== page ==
Tea — for two — was good chance to meet
By Barbara Shaffer
Vindicator Society/Features Editor
Dorothy Soles, who will be 93 in August, used the occasion of Trinity United Methodist Women's English Tea on June 9 as an opportunity to arrange a face-to-face meeting after 20-plus years of telephone rapport with The Vindicator's Society Department.
She looked exactly as I had imagined. In fact, she could have been the grandma I only vaguely remember from my childhood.
However, had I allowed her to paint the mental picture I have had of her, she’d have looked more like a character in the Dick Tracy comic strip, because she has often called herself “Gravel Gertie” because of what she calls her “gravelly” voice. “Deep,” I’ve corrected. “Sexy,” I’ve teased. But hardly “gravelly.”
As it turned out, the fictional figure looks nothing like the short, sweet soul — Dorothy Soles — who wore pink just so I could spot her in the crowd recently at Trinity United Methodist Women’s annual English Tea.
“I’ll also look like the church’s Grandma Moses,” she said, jokingly.
It was on June 9, and it was a meeting we’d each promised the other many times over the years.
Dorothy invited me to be her guest at the tea, which took place at Trinity United Methodist Church, where Dorothy is a parishioner and member of the UMW. It was the perfect opportunity for the two of us to finally meet face-to-face.
Dorothy has been calling our Society Department — for what we guess to be 20 to 25 years — with meeting announcements for the clubs to which she belongs.
Over the years, receiving news by phone or mail for our weekly club calendar has been replaced with faxes and emails. But Dorothy has remained one of the minority who take the time to call in their club news.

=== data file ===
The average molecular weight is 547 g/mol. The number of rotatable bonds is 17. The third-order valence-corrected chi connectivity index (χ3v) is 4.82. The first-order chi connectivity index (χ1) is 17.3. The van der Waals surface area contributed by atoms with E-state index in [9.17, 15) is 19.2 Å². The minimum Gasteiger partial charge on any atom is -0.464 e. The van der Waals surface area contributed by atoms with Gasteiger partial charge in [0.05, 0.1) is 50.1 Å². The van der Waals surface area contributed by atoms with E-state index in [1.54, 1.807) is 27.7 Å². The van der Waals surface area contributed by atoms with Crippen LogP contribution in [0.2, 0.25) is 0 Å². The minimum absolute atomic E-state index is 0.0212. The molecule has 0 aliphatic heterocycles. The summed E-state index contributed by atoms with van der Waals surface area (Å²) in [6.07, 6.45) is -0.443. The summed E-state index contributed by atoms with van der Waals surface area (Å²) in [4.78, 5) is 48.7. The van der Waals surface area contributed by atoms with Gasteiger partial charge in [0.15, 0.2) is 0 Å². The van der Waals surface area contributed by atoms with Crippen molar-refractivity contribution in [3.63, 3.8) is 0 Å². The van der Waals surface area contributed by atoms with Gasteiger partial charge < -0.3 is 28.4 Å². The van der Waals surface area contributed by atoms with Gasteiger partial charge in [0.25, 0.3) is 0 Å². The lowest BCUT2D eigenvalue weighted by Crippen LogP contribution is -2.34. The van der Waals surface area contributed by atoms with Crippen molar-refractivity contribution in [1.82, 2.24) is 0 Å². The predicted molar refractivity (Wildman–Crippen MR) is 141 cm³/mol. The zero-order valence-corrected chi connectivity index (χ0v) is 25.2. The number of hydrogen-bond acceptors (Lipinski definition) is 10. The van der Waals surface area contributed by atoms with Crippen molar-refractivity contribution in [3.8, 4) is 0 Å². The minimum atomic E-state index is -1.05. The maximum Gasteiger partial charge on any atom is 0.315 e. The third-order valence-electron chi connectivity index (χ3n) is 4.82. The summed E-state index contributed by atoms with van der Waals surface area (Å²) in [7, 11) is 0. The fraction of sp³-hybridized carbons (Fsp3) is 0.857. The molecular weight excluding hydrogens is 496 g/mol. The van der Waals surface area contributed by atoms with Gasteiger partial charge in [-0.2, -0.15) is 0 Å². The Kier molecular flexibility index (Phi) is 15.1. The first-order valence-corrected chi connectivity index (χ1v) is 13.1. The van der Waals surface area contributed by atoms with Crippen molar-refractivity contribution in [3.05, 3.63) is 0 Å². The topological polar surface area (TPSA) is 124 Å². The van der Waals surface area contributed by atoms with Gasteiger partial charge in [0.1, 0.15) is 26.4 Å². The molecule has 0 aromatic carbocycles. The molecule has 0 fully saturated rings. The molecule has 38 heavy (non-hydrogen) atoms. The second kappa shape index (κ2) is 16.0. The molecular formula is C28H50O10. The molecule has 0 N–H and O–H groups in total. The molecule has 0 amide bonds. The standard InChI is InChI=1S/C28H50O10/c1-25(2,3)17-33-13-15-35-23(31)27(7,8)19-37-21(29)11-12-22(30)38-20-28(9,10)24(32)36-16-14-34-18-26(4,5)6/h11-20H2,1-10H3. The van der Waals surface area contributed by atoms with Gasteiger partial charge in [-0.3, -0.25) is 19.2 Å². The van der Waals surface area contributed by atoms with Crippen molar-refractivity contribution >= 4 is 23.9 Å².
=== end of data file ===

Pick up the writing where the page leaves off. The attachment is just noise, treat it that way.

What I knew about her before the tea was that I could practically set my watch by Dorothy’s calls. What I didn’t know about her for the longest time was she was reciting — not reading — the details she had memorized before placing the call. It wasn’t until I interrupted her with a question once that she explained she was reciting the information and had to start over again.
That’s when I found out Dorothy is legally blind.
Since then, I always let her finish — hoping I don’t forget my question in the meantime! What a pair we make.
That determination is what has impressed me about Dorothy. She takes very seriously a task that wouldn’t have taken something as limiting as legal blindness for me to try to pass it off to someone else.
But now that I know Dorothy better, that determination is simply who she is.
Dorothy, who will be 93 in August, came to the Youngstown area in 1942 after graduating from Clearfield (Pa.) Hospital School of Nursing. She was a nurse at Youngstown Hospital Association’s North Unit for about a year before following her husband, Alfred Owens, to San Diego, where he was stationed in the Navy during the war. She worked at the Red Cross Blood Donor Center.
After the war’s end, they returned to Youngstown in December 1945, and Dorothy resumed her nursing position at the North Unit until 1947, when she gave birth to the couple’s son.
Dorothy returned to nursing eight years later, working part time at the YHA’s South Unit and filling in during vacations at Republic Steel Co.
After the death of her husband in 1969, Dorothy went back to work full time at the South Unit, where she remained until retiring as assistant head nurse in 1980.
Dorothy married her second husband, Melvin Soles, in 1973 after the couple met when he was a patient under Dorothy’s care. When he died in 1992, she moved into an apartment connected to the Austintown home of her son and daughter-in-law, Fred and Dawn Owens. Fred’s name is surely one many will recognize, as he is a professor of communications at Youngstown State University. They have a daughter, Elisa, who is a YSU student.
By tragic coincidence, both of Dorothy’s husbands died in the month of May, both while mowing the lawn.
Jackie Burley, executive director of Protestant Family Service, who attended the Trinity UMW's tea, served the other guests at her table. Seated, from left, are Joanie Morrison of Austintown, Marilyn Morelli of Canfield and Elva Easton of Boardman.